Grand Rapids Kenowa Hills/Grandville’s Brenda McDonald: “I always have my girls practice good sportsmanship. They always thank the home team or say, ‘Good job,’ to the opposing team. Many of the girls know the girls on other teams from previous gymnastics classes, so they enjoy seeing them again.”
High School Coaches Survey Identifies Parental Concerns
More than 3,000 high school coaches and athletic directors responded to a nationwide survey conducted by Growing Great Relationships (GGR) in cooperation with the National High School Coaches Association (NHSCA). The purpose of the survey was to understand what coaches and athletic directors see as their greatest needs concerning coach-parent and coach-athlete communication and relationships. GGR and NHSCA will use the results to design training and programs that address the identified needs.
The first section of the survey addressed issues surrounding parents of athletes. The first question asked coaches about their greatest concerns dealing with parents. More than 50 percent indicated over-involved parents as their No. 1 concern.
The second question asked coaches what they think parents are most concerned about. Overwhelmingly, nearly 80 percent reported the child’s amount of playing time as their perception of a parent’s biggest issue.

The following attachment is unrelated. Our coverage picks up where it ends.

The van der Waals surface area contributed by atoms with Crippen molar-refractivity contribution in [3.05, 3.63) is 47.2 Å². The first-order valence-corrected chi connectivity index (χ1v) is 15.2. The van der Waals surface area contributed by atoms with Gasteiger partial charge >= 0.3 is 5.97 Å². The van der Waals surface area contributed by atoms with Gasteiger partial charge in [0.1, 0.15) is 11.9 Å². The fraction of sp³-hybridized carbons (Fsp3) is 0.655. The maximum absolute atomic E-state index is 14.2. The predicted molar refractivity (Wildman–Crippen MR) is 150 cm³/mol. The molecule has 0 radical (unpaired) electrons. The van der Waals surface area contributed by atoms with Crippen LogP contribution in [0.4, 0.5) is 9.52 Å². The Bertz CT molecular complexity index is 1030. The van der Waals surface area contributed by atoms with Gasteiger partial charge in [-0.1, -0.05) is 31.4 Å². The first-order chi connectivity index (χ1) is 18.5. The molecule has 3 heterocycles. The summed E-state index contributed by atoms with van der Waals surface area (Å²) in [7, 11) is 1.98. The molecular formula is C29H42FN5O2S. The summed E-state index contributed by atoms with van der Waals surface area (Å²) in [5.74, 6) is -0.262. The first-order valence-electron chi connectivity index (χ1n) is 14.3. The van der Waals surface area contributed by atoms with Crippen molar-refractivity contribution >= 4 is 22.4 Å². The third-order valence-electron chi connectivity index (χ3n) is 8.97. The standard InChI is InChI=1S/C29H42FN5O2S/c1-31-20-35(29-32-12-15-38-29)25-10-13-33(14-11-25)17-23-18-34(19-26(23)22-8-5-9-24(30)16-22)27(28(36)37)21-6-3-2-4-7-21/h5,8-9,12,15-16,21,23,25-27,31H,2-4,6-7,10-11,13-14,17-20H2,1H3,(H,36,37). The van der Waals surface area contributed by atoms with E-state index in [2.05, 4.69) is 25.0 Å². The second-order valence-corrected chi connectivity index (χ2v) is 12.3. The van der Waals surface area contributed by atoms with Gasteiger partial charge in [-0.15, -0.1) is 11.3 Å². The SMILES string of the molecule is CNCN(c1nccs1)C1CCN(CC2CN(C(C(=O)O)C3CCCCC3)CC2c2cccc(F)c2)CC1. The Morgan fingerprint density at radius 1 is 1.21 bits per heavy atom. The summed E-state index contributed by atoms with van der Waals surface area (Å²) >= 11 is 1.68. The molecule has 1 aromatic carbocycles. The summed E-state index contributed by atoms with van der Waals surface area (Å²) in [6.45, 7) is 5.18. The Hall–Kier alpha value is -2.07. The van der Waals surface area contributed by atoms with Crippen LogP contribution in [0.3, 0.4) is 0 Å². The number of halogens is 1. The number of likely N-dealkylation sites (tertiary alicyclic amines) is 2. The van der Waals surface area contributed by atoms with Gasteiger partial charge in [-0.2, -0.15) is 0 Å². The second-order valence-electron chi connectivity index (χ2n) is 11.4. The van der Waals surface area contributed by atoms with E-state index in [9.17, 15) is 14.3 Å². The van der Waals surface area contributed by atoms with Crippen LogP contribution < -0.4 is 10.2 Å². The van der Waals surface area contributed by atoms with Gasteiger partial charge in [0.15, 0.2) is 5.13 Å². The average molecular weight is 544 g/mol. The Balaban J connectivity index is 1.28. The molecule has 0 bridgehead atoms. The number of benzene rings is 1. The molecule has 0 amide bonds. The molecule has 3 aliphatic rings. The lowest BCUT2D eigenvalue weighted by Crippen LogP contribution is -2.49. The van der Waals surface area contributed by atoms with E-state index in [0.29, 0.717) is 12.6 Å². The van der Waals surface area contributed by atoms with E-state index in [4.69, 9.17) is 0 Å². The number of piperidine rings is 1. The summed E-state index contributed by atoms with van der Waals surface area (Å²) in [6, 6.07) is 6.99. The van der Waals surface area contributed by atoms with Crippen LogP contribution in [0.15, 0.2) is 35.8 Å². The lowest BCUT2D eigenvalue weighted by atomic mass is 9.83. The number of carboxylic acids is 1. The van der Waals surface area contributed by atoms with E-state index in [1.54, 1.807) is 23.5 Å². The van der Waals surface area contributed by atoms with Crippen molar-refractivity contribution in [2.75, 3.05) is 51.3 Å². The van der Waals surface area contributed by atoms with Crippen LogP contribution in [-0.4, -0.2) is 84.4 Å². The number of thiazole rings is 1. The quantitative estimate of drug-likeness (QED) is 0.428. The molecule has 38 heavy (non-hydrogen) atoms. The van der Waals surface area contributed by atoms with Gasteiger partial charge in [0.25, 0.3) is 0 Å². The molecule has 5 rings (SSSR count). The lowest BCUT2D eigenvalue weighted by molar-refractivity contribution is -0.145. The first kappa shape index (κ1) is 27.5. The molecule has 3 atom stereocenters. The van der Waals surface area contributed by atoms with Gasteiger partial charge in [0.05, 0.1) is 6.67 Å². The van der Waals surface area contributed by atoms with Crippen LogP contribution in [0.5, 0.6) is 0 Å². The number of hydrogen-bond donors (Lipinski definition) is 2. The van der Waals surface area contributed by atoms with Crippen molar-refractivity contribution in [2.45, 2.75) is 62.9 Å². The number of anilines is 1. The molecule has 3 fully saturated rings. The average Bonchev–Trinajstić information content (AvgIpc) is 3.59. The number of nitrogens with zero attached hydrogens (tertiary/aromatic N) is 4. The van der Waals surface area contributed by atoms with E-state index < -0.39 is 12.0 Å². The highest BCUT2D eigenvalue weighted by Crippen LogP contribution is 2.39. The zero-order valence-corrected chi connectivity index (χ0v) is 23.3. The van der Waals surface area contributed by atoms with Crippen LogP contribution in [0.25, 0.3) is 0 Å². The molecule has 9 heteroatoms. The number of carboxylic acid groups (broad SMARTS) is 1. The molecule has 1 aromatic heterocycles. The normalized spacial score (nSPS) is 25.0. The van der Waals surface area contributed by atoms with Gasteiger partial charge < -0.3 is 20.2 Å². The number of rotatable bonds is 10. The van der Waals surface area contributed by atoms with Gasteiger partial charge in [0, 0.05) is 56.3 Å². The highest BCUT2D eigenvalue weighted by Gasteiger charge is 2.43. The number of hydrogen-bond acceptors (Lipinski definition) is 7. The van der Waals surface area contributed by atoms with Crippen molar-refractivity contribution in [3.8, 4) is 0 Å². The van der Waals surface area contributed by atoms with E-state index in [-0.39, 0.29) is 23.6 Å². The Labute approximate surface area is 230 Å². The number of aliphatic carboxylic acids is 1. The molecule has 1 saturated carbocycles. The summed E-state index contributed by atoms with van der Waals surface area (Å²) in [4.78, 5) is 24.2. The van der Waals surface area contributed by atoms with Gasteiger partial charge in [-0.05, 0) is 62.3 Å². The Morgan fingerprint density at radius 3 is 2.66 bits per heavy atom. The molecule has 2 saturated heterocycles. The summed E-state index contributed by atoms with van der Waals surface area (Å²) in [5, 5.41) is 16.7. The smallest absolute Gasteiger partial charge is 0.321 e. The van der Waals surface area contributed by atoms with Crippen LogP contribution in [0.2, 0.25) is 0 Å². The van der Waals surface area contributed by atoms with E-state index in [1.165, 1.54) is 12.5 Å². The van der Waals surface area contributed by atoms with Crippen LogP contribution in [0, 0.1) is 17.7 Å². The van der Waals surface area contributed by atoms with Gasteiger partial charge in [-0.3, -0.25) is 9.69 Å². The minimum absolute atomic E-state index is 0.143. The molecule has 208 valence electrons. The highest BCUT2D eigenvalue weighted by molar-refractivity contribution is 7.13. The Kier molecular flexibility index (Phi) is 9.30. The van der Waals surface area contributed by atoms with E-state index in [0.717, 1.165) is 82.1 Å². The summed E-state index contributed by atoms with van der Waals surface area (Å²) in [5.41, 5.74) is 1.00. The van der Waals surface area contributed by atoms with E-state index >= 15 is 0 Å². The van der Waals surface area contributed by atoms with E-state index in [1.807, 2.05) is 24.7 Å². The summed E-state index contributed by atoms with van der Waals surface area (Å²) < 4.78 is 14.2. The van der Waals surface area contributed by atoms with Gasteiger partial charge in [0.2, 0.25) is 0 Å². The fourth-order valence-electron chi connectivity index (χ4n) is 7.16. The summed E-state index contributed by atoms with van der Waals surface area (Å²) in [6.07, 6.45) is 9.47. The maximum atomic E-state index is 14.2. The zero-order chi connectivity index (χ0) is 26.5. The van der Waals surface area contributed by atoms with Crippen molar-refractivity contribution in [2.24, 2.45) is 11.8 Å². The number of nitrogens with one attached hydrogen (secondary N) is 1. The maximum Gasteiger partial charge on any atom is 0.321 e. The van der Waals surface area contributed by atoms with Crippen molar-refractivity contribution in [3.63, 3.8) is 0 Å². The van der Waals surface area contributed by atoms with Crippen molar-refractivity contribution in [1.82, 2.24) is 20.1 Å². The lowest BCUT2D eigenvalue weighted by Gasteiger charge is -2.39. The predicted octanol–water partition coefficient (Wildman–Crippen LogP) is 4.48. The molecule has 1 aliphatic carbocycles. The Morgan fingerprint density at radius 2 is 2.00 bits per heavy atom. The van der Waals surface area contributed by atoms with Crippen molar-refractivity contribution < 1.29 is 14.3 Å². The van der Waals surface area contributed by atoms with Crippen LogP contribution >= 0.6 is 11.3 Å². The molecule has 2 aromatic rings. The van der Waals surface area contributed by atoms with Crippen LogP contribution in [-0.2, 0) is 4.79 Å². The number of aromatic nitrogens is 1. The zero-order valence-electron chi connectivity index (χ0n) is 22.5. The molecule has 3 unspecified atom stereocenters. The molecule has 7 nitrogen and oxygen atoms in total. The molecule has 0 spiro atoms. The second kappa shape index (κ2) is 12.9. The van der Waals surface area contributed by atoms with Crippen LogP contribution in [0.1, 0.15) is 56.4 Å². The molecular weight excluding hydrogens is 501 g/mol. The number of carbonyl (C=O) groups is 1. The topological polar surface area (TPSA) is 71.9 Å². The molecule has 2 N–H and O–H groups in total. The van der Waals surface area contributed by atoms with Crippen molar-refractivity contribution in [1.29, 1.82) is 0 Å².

The next question asked coaches who are the most difficult parents. Athlete “wanna bes” were identified by 55 percent of the respondents.
Coaches then were asked what parents should do to support them. More than 70 percent indicated keeping them informed of personal difficulties their child was having at home. This was followed by 63 percent asking parents not to use social media regarding the team, or to gossip about the team or the coach’s expertise. Athletic directors’ responses were similar but with different percentages. Nearly 73 percent ranked not using social media or gossip about the team as the most important.